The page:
Yes, you read that correctly—you will be able to get your full credit report from all three major credit bureaus for free every single week for a year.
The CEOs from each of the three companies said in a joint statement that they are “uniting as an industry to help people know the facts about their financial data” and “making credit reports more accessible more often so people can better manage their finances and take necessary steps to protect their credit standing” during this period of change and uncertainty.
Just like your annual free credit reports, you can now obtain your weekly free credit reports at annualcreditreport.com. Consider saving a copy of your report as a PDF file on your computer so that you don’t have to print it out on a huge stack of paper every time.
Even if you don’t think you need to check your credit report every week, it is still highly encouraged that you check them at least once a month. John Ulzheimer, a nationally recongnized credit expert, recently told Nerdwallet, “This move by the credit bureaus is a great idea because we really should be checking our credit reports once every statement cycle, which is basically once a month.”
In addition, it doesn’t hurt to keep an eye on your credit using a reputable free monitoring service, such as Credit Karma, especially when April 2021 comes around, when consumers will no longer be able to access their credit reports on a weekly basis.
Some credit card companies also come with free credit monitoring services.
Regardless of how you check your credit, make it a point to do so regularly, which will help you catch inaccuracies on your credit report or fraudulent activity before it ruins your credit score.
If you find anything that needs to be updated or should not be on your credit report, you will need to fix the error by filing a dispute with the credit bureau(s). It’s also a good idea to contact the creditor so that they stop reporting the incorrect information. You can learn more about this process in How to Fix the Most Common Credit Report Errors.
Another way in which you should monitor your credit is to be aware of the credit limits and utilization ratios of each of your credit cards or other revolving lines of credit. This is so that you know exactly how much credit you have available to use if you get to a point where you need to utilize it.
You will also want to make sure you know the interest rates of each of your accounts so that when you need to leverage your credit, you can start with the accounts that have the lowest interest rates first and only use your accounts with high interest rates as a last resort.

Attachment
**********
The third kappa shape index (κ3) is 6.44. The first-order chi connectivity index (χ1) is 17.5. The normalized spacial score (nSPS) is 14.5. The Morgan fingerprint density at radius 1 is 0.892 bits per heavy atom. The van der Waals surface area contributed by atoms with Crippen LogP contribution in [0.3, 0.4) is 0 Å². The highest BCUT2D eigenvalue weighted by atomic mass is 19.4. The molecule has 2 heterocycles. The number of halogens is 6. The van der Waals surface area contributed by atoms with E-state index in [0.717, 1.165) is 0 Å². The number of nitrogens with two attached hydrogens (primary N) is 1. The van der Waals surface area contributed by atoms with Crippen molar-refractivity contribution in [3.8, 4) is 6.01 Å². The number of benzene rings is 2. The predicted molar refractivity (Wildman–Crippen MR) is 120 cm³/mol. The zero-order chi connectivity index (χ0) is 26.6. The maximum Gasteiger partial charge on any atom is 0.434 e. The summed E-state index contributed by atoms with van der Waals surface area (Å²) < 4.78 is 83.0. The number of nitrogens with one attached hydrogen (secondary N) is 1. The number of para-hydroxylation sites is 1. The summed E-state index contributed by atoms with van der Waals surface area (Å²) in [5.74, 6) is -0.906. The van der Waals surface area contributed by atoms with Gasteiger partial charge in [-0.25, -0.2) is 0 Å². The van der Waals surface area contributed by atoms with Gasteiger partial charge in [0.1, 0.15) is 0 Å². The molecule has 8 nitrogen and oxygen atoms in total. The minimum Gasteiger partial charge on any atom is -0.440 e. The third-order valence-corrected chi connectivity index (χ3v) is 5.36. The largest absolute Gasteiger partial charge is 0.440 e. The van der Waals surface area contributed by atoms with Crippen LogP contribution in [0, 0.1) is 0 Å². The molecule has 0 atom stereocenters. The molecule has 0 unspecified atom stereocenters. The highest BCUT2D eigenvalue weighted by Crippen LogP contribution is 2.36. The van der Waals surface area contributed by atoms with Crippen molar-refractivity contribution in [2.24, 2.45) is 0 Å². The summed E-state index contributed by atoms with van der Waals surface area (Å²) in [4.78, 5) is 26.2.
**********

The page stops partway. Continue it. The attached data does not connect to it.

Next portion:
Don’t forget that most credit card issuers would be willing to consider lowering your interest rates if you ask. The more you can minimize interest charges, the less you will have to divert from your cash flow toward paying off debts later.
Now is a great time to take advantage of promotional offers that can save you some money on purchases you would already be making.
There are plenty of cards on the market that offer bonus rewards for spending a certain amount of money on the card after you first sign up.
Several cards offer introductory cash back bonuses of up to $200 and some offer travel rewards worth even more than that. Each card has a minimum spending requirement that must be met, usually within a few months of opening the account, in order to receive the bonus.
Going for a sign-up bonus offer only makes sense if you know you can meet the minimum spend by using the card to pay for necessities that you would have to buy anyway. If the promise of a bonus reward makes you feel inclined to spend extra money on things you don’t need, then you would probably be better off without applying for one of these cards.
Many credit cards offer special introductory interest rate promotions. For example, several cards give you a 0% APR for 12 to 18 months.
A lot of consumers will likely find themselves needing to use credit cards for purchases and carrying a balance for a while when cash is tight. If that happens to you, you’ll certainly pay less in interest charges if you can use a card with 0% APR for a year instead of a card that has a typical APR of between 12% and nearly 30%.